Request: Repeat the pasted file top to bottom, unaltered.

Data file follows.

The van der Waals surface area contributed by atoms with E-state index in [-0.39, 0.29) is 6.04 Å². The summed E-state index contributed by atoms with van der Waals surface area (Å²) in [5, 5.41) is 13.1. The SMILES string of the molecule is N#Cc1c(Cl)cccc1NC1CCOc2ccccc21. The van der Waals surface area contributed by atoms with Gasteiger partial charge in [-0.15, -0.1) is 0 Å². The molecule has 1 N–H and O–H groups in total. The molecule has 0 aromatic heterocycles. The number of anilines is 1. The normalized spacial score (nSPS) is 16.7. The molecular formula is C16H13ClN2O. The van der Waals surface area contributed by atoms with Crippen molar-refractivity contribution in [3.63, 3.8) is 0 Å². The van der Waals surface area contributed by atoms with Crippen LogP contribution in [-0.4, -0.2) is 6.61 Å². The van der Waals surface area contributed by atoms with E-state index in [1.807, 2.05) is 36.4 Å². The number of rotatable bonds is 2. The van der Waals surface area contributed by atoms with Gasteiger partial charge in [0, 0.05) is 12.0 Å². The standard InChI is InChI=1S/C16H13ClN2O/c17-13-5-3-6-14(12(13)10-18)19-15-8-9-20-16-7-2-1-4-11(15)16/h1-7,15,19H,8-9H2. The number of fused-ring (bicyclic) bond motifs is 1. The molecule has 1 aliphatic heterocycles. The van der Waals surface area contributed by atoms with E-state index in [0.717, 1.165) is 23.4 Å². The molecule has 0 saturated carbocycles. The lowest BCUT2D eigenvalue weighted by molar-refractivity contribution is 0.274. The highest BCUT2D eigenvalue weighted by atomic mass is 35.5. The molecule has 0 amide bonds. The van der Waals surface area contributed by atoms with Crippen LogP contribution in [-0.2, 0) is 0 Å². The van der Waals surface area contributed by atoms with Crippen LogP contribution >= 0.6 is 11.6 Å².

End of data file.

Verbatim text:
The van der Waals surface area contributed by atoms with E-state index in [-0.39, 0.29) is 6.04 Å². The summed E-state index contributed by atoms with van der Waals surface area (Å²) in [5, 5.41) is 13.1. The SMILES string of the molecule is N#Cc1c(Cl)cccc1NC1CCOc2ccccc21. The van der Waals surface area contributed by atoms with Gasteiger partial charge in [-0.15, -0.1) is 0 Å². The molecule has 1 N–H and O–H groups in total. The molecule has 0 aromatic heterocycles. The number of anilines is 1. The normalized spacial score (nSPS) is 16.7. The molecular formula is C16H13ClN2O. The van der Waals surface area contributed by atoms with Crippen molar-refractivity contribution in [3.63, 3.8) is 0 Å². The van der Waals surface area contributed by atoms with Crippen LogP contribution in [-0.4, -0.2) is 6.61 Å². The van der Waals surface area contributed by atoms with E-state index in [1.807, 2.05) is 36.4 Å². The number of rotatable bonds is 2. The van der Waals surface area contributed by atoms with Gasteiger partial charge in [0, 0.05) is 12.0 Å². The standard InChI is InChI=1S/C16H13ClN2O/c17-13-5-3-6-14(12(13)10-18)19-15-8-9-20-16-7-2-1-4-11(15)16/h1-7,15,19H,8-9H2. The number of fused-ring (bicyclic) bond motifs is 1. The molecule has 1 aliphatic heterocycles. The van der Waals surface area contributed by atoms with E-state index in [0.717, 1.165) is 23.4 Å². The molecule has 0 saturated carbocycles. The lowest BCUT2D eigenvalue weighted by molar-refractivity contribution is 0.274. The highest BCUT2D eigenvalue weighted by atomic mass is 35.5. The molecule has 0 amide bonds. The van der Waals surface area contributed by atoms with Crippen LogP contribution in [-0.2, 0) is 0 Å². The van der Waals surface area contributed by atoms with Crippen LogP contribution >= 0.6 is 11.6 Å².